Today's incredible solar eclipse seen in variations of totality across the U.S. has us thinking about all things space age and celestial so naturally, we're gravitating toward a sputnik chandelier and every variation thereof.
Sputnik or starburst chandeliers, call them what you like. They've been around since the glory days of the Atomic Age and really peaked between 1950-1960.
Maybe your mind is wandering to Don Draper and Mad Men (my mind wanders there a lot, I don't blame you...) and you'd be exactly right, the sputnik chandelier was a lighting design staple back then, deep in the Mid-Century Modern aesthetic.
Even if MCM design isn't exactly your jam, you can still rock a sputnik. That's what makes it so great! Sputnik chandeliers have this way of transcending nearly every type of design style and feeling right at home. They're that one kid we all knew who managed to be popular without even trying.
Effortlessly cool, (just like me).
So really what we're saying is if you don't already have a sputnik chandelier and you've been thinking deeply about it, just get one. Everyone needs a sputnik.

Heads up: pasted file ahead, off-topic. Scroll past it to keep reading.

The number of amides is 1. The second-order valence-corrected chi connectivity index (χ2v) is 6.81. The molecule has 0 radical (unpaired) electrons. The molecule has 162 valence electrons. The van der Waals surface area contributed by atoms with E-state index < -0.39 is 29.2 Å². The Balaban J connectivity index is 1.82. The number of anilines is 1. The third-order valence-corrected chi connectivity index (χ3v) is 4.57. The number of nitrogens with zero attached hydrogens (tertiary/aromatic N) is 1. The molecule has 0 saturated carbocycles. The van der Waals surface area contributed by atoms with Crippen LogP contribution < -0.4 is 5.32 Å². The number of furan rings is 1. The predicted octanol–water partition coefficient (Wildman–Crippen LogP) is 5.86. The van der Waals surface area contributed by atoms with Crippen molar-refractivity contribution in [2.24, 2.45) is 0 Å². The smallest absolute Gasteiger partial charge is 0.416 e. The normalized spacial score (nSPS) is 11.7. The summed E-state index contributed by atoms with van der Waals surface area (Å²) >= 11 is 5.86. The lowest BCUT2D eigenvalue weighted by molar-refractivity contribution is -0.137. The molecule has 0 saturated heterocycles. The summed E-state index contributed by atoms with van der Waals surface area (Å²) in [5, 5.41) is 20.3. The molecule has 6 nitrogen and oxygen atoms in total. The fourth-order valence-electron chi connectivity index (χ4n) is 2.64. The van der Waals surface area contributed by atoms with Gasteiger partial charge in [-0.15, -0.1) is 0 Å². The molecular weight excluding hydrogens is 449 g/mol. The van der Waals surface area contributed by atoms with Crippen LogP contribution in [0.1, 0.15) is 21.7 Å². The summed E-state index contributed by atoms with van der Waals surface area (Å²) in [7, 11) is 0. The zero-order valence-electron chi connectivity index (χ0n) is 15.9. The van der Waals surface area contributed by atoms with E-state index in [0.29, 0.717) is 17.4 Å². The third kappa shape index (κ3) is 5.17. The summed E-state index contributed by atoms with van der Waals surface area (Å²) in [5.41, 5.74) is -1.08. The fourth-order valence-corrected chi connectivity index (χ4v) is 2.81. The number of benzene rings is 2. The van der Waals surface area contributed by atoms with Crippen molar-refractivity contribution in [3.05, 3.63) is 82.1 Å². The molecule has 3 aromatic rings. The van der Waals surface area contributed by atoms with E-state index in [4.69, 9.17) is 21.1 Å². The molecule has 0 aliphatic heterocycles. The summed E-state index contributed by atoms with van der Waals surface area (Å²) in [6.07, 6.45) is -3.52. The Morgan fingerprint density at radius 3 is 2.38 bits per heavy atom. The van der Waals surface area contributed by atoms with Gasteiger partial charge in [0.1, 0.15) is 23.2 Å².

lead image: Spruce Interior via Apartment Therapy | image 1: Desire To Inspire | image 2: West Elm Vega
Deciding to commit to open shelving can feel a little bit like opening up your underwear drawer for everyone to see. A real risk if you know what I mean.
If you're not the most organized or have any hoarding tendencies whatsoever, open shelves have a way of forcing your hand. You can't just jam stuff in a cupboard and shut the door. No more "out of sight out of mind". There's also the argument that open shelves just give dust and grease a place to settle in and get comfy. This may definitely be true if your shelves are hosting stuff you don't use on a regular basis.
EVEN SO, we're big fans of the open shelving done right (and organized underwear drawers) for a lot of reasons. Adding open shelving in place of more traditional cabinetry can really open up your space and instantly make things feel bigger and brighter. You can count on easy access to your most used kitchen goods and say "bye Felicia" to clunky cabinets and slamming doors.
Jenny Komenda from Little Green Notebook is here to show us how black subway tile is DONE...floor to ceiling with a white epoxy grout of course. Designing to meet both form and function is no easy task but oh man, I love the end result ESPECIALLY when it so thoroughly meets the needs of the family occupying it.
Adding a waterfall edge isn't anything new. Design-wise, I've noticed a huge uptick in their popularity which I think can be partially attributed to how many people are foregoing traditional layouts with separate dining spaces in favor of living areas that are multi-functional. We're talking flow here people, and waterfall edge counters make that transition so smooth.